“renting” the right to use the shipping documents
after the fact. Id. at 3-5 (citing First Am. Compl.
¶¶ 18, 24). Through rented trade flows, U.S. banks
can issue program-guaranteed-and thus below-market-loans to
foreign banks for purposes unrelated to the actual purchase
of agricultural exports. Id. at 3-4 (citing First
Am. Compl. ¶¶ 18-20). And the GSM Exporter and GSM
Importer receive a fee from the foreign bank for
“facilitating the foreign bank's access to
unrestricted, low interest rate funds.” First Am.
Compl. ¶ 21.
FAS's Knowledge of and Response to Rented Trade Flow
discovered the widespread use of rented trade flows under the
program early on. Cargill Incorporated, a program
participant, disclosed the structure and use of rented trade
flows to FAS as early as 2002, and FAS neither objected nor
gave any indication that rented trade flows were not allowed.
Id. ¶ 25. Thereafter, FAS vetted and
approved thousands of rented trade flow transactions over the
course of thirteen years. Id.
that time, GTR repeatedly disclosed its own use of synthetic
LCs and rented trade flows to FAS. Id. ¶ 26. On
May 12, 2009, Brett Lillemoe, on behalf of GTR, met with Mark
Rowse, the Director of FAS's Credit Program Division, and
Peter Bonner, a USDA attorney, to explain the structure of
rented trade flow transactions in detail. Id. ¶
27. In the meeting, Lillemoe provided Rowse and Bonner with a
detailed diagram of a proposed rented trade flow transaction,
which “clearly illustrate[d]” that the Actual
Exporter and Consignee “were not directly involved in
the GSM-102 transaction” and that “the GSM
transaction would result in the foreign bank obtaining a loan
from the U.S. bank at below-market interest rates due to the
GSM guarantee.” Id. ¶¶ 28-29;
see also Id. Ex. B. Further, Lillemoe explained that
“nearly all, if not all, ” program transactions
concerning Russia and Eurasia used the rented trade flow
structure presented in the meeting. Id. ¶ 29.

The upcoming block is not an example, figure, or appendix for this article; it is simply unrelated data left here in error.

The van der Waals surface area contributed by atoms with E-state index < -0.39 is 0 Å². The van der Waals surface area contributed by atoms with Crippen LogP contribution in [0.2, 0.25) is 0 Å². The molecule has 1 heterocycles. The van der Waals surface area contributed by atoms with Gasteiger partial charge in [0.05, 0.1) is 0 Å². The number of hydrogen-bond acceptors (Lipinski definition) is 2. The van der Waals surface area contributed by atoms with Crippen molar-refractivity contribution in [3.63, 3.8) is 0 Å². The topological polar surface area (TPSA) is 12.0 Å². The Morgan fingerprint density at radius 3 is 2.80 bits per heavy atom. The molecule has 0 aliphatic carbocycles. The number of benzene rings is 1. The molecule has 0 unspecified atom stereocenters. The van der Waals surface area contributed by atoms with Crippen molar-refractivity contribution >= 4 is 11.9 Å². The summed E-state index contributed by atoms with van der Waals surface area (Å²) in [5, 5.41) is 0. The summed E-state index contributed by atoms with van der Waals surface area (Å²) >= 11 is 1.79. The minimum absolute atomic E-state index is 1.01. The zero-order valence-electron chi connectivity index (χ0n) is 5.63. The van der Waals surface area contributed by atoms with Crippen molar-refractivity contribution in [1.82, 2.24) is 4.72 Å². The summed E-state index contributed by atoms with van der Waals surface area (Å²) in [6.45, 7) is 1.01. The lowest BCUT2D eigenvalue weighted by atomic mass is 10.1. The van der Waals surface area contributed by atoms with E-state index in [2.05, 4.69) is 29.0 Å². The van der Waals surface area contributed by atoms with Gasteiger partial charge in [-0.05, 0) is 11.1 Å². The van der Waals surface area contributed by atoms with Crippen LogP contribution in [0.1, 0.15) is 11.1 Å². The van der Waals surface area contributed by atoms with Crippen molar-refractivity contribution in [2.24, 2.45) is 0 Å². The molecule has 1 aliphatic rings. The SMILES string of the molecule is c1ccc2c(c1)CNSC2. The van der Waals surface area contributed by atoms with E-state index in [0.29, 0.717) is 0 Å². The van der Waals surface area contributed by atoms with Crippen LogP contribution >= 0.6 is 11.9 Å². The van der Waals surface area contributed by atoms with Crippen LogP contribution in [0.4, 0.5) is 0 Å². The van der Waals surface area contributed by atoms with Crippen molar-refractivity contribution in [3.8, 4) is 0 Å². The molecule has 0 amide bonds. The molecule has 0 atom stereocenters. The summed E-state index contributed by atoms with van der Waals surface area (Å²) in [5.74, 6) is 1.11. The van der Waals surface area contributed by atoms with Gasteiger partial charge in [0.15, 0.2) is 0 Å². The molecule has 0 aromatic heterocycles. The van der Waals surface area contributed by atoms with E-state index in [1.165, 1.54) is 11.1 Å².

the meeting, FAS “fully vetted” the use of rented
trade flows internally. Id. ¶ 30. FAS's
legal counsel stated in internal communications that rented
trade flows did not violate program regulations. Id.
And FAS approved multiple GTR guarantees identical to those
described in the May 2009 meeting without communicating any
concerns to Lillemoe. Id. In addition, FAS paid out
claims on defaulted program transactions that used rented
trade flows in 2002, 2004, 2008, 2009, and 2010. Id.
¶ 32. And the structure of those transactions would have
been abundantly clear to FAS when it investigated the claims.
Id. ¶ 33. FAS was also made aware of the
rampant use of rented trade flows when it solicited industry
comments regarding the program in 2008. Id.
¶¶ 35-37. Cargill-a major program
participant-submitted comments in which it explained the
prevalence of rented trade flow transactions, complained
about the impact of rented trade flows on pricing, admitted
to using rented trade flows itself in certain markets, and
warned that the widespread use of rented trade flows might
not withstand congressional scrutiny given the purpose of the
FAS's and Rowse's Treatment of Lillemoe and GTR Under
participated in the program, through GTR and various other
entities, for over fifteen years, and GTR became a registered
exporter in 2007. Id. ¶ 39. FAS eventually
suspended Lillemoe-or GTR, or both (the complaint does not
specify)-from the program in May 2015 following
Lillemoe's criminal indictment in February 2015.
Id. ¶ 39. But before then, from 1999 to 2012,
FAS approved over 500 applications by GTR and affiliated
entities, and all of those applications relied on rented
trade flows. Id. ¶ 41. GTR and its affiliates
were subject to multiple compliance reviews during this
period and never received a complaint. Id. ¶
October 31, 2012, the plaintiffs' relationship with FAS
changed when Rowse contacted Lillemoe to request additional
information regarding the transaction structures underlying
fifteen of GTR's then-recent and pending program
applications. Id. ¶¶ 45-46. Rowse
expressed concern with the fact that the Consignee listed on
the bills of lading differed from the importer identified on
the GSM-102 guarantee, and he requested additional
information about the role each entity played in the
transaction. Id. ¶ 45. This request
“surprised” Lillemoe because he had just spoken
with another GSM exporter who submitted similar applications
on the same day, but had not faced similar scrutiny.
Id. ¶ 47. Rowse approved the other
exporter's applications within two weeks, without inquiry
or delay. Id.
responded to Rowse's inquiry, explaining that the
transactions mirrored those discussed with Rowse and the USDA
attorney back in 2009 and that a majority of program